For example, in transformation system 740, source 720 is in pull preferred mode (i.e., its active data movement consists of actively pulling data from “upstream” into itself for storage, while simultaneously passively allowing the transformed data to be pulled by expression 724. The pulling of the source data is depicted the arrow 721 pointing from source 720 to expression 724. At the same time, expression transformation 724 is in a push and pull mode (i.e., its data movement consists of actively pulling data from both source 720 and sequence 730, while simultaneously actively pushing data to a generic transformation component A 726. Transformation A 726 is in push preferred mode (i.e., its data movement consists of actively pushing data into target 728, while simultaneously passively receiving pushed data from expression 724. Another transformation 732 is in a push mode only (i.e., its data movement consists of actively pushing data to target 734.
Consequently, in this particular pipeline of transformation components, seven natural boundaries of independence have emerged (i.e., seven independent units 781-787 have emerged to which parallelism can be applied. First of all, the parallelism can be achieved such that one single thread can be dedicated to each of the tasks 781-787 inside one process of the computer. Secondly, more parallelism can be achieved such that one single process can be dedicated to each of the tasks 781-787 inside the RAM of the computer. Furthermore, an even higher degree of parallelism can be achieved such that one single CPU inside a multi-CPU computer can be dedicated to each of the tasks 781-787. Lastly, the users can also manually choose the extent of parallel processing desired.
FIG. 8 is a flowchart describing the detailed steps for automated optimization of the ETL throughput according to the present invention. Initially, the user manually chooses the transformation components necessary to accomplish the data ETL process, step 800. In step 805, the user also manually arranges the selected transformation components to form one or more sequential and/or parallel pipeline(s). For this architecture, steps 800 and 805 are manual; the remaining steps are performed automatically by the ETL software process without any human intervention or input. Step 810 indicates that the transformation engine server automatically starts to identify the individual pipeline(s) so that it can execute the pipeline(s) in parallel (e.g., simultaneously). Next, the transformation engine server automatically identifies a more intricate level of independent tasks so that it can execute these tasks in parallel, step 820. More specifically, the server establishes the mode of active data movement (e.g., mapping) for each transformation component within each of the pipeline(s) according to the nature/functions of the transformation desired. Steps 830, 840, and 860 determine to which mode each transformation component belongs. Step 850 indicates a pull/push mode; step 852 indicates a pull/pull mode; step 870 indicates a push/push mode; and step 872 indicates a push/pull mode. Thereupon, the transformation server selects the independent tasks to be executed in parallel based on the four modes identified by the transformation component. In a pull/push mode 850, the server identifies the transformation as an independent task to be executed. In a pull/pull mode 852, the server identifies the transformation as a semi-independent task to be executed. In a push/push mode 870, the server identifies the transformation as a semi-independent task to be executed. And in a push/pull mode 872, the server indicates that there has been a wrong placement of the transformation component.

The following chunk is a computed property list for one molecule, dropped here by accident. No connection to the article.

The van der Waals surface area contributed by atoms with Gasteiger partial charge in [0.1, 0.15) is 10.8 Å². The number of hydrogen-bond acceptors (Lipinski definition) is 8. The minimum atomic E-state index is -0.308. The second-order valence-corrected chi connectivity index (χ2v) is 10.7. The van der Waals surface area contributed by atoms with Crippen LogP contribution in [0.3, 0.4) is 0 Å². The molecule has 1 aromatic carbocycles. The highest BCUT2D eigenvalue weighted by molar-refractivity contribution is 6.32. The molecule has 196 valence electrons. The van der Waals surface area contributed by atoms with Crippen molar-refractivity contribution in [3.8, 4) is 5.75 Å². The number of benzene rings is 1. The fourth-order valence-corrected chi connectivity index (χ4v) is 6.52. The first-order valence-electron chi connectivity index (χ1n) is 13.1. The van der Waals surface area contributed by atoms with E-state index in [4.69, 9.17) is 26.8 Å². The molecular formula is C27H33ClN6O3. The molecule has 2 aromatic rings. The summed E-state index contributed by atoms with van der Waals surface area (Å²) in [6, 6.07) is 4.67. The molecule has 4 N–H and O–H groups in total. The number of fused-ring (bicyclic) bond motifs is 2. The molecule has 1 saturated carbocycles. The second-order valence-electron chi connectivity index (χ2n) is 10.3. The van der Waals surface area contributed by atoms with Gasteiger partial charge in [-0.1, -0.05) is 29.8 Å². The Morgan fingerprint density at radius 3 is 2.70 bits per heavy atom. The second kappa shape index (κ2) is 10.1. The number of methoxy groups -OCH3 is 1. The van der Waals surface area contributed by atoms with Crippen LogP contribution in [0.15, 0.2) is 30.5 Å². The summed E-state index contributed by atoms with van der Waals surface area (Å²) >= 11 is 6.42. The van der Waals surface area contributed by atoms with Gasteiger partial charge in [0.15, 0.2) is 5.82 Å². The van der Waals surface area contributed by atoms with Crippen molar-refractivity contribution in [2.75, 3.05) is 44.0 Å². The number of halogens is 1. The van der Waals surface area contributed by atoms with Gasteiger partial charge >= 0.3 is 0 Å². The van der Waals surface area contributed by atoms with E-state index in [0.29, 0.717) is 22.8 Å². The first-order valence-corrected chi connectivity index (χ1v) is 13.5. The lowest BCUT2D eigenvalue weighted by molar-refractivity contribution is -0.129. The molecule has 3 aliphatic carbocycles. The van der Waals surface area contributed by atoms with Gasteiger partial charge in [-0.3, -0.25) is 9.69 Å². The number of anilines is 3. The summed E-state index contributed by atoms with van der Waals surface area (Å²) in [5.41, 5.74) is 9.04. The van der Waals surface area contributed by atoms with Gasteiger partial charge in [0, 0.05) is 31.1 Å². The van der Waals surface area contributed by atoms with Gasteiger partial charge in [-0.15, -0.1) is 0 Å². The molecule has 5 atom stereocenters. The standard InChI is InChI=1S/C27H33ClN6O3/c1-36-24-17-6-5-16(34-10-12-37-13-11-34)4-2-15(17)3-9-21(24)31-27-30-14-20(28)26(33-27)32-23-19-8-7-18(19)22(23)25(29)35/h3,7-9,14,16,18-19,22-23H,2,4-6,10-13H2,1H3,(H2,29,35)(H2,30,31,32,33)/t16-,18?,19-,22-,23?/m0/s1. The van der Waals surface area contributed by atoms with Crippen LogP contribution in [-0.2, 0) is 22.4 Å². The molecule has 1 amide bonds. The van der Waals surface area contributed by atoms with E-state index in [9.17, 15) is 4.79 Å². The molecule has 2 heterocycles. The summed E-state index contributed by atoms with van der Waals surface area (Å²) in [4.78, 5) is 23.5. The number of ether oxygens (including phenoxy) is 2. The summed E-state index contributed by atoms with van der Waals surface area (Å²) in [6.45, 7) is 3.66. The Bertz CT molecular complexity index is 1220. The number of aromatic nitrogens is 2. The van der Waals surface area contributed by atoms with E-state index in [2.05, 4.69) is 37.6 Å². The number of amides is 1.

FIG. 9 depicts one pipeline of transformation components having staging and streaming. For each transformation component, in essence, what would previous be a monolithic application has now been replaced with several separated pipelines of smaller \sized transformation component, each performing a more specific task. As data moves in and out of the transformation server, this componentized aspect of the ETL architecture enables a more optimized method for data staging as the data pass through each transformation component during the data ETL process, thereby improving throughput of the data ETL process. Whereas conventionally, staging of data occurs indiscriminately during almost all steps of the transformation application, the componentized architecture offers opportunity at each transformation component to select the optimal amount of data staging. For example, a small amount of memory can be dedicated to temporarily storing data from expression transformation 901. In contrast, data from the aggregate transformation 902 is not stored. Instead, the data is immediately streamed to the target.